Stephanie Leutert

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A family approaching the United States port of entry at Ciudad Juárez, Mexico, to apply for asylum. Credi tJoe Raedle/Getty Images

Every day, the same scene plays out in the Mexican border city of Ciudad Juárez. Mixed into the flow of students, commuters and travelers are asylum-seeking families, arriving at their final destination, the entrance to the United States port of entry.

The families drop the required 4 pesos into the turnstile to begin their walk up the international bridge that arches over the Rio Grande and connects this part of Mexico to the United States. Yet when they reach the halfway point, demarcated by orange cones, Customs and Border Protection officers are waiting to turn them away from seeking safety in the United States — a right granted to them under American and international law.…  Seguir leyendo »

Volunteers serve coffee to members of an immigrant caravan — mostly from Honduras — as they prepare to cross the Guatemalan border into Mexico on Oct. 19. (John Moore/GETTY IMAGES)

In August, rows of corn plants dotted the rural landscape in the Honduran department of Lempira. From afar, nothing looked amiss in these small farms. Yet it hadn’t rained for the previous 40 days, and the corn cobs tucked inside the husks were small and kernel-less. Across Honduras, an unpredictable climate has made this situation increasingly common. Droughts have wrecked crops, and changing weather patterns have created additional challenges for millions of Honduran farmers. To survive amid the bad harvests, rural families are looking elsewhere to supplement their incomes: to different sectors, nearby cities and north to the United States.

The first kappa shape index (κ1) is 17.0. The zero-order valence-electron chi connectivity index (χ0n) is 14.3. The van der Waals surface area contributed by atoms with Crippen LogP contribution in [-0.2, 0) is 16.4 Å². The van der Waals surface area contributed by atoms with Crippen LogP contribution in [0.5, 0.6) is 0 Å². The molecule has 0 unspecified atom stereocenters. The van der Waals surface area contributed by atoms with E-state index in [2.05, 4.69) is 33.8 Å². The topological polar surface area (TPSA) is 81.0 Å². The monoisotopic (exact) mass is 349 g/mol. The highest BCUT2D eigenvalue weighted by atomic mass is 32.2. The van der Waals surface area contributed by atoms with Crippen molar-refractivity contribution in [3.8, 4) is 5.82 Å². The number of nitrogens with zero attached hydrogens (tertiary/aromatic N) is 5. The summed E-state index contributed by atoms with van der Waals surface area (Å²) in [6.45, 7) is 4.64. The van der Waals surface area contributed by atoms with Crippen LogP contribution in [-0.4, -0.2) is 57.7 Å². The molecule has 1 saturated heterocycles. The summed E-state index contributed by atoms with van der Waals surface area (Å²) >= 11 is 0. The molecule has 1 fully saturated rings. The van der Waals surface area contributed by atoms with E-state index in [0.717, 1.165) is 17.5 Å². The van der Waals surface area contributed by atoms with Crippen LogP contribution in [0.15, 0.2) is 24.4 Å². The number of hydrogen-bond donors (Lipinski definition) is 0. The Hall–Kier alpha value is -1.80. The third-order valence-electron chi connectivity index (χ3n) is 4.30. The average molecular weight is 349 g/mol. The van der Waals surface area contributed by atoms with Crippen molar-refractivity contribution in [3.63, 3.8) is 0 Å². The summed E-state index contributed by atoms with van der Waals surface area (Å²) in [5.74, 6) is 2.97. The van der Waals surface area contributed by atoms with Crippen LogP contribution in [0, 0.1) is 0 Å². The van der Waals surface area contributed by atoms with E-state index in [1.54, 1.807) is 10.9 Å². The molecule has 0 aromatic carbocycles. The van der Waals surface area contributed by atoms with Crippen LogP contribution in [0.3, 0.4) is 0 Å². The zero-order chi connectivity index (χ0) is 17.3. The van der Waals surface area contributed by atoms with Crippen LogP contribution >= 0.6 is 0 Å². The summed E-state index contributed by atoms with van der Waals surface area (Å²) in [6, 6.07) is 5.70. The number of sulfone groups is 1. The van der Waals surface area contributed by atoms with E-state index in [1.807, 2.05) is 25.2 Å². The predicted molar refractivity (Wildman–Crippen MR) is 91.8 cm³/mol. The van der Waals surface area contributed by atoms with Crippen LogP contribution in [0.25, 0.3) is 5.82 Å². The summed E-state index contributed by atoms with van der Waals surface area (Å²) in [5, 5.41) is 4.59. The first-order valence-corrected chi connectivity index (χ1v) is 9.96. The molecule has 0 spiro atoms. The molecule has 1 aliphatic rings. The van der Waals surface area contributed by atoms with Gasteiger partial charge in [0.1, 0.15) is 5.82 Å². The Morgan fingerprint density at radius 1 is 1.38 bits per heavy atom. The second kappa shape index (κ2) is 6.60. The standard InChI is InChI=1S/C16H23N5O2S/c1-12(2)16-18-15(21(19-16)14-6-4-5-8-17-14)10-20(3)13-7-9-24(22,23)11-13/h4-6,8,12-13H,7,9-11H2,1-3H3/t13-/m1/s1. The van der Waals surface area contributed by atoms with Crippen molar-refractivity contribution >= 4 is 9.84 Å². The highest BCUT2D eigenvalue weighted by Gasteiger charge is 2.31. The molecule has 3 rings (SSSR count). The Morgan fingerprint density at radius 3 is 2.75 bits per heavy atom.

A caravan with thousands of migrants has been making its way through Mexico after setting out three weeks ago from Honduras, which holds the distinction of being one of the world’s most vulnerable countries to the effects of climate change.…  Seguir leyendo »

Migrantes centroamericanos esperando en las vías, con la esperanza de subirse a un tren de carga que se dirija hacia el norte a través de México, en junio. Credit Rebecca Blackwell/Associated Press

En junio, Josué, un hondureño de 21 años, llegó a una casa de seguridad en la ciudad fronteriza mexicana de Reynosa, en Tamaulipas. Estaba ahí con once migrantes centroamericanos más. Su familia había pasado el año anterior reuniendo los 3800 dólares indispensables para el último tramo de su viaje a Estados Unidos.

Sin embargo, la casa de seguridad no era tan segura. A tan solo kilómetros de la frontera, su trayecto fue interrumpido cuando unos hombres armados entraron al inmueble, secuestraron a los migrantes y exigieron 1800 dólares más para liberarlos. Si sus familias no podían reunir el dinero, les advirtieron, entonces los matarían.…  Seguir leyendo »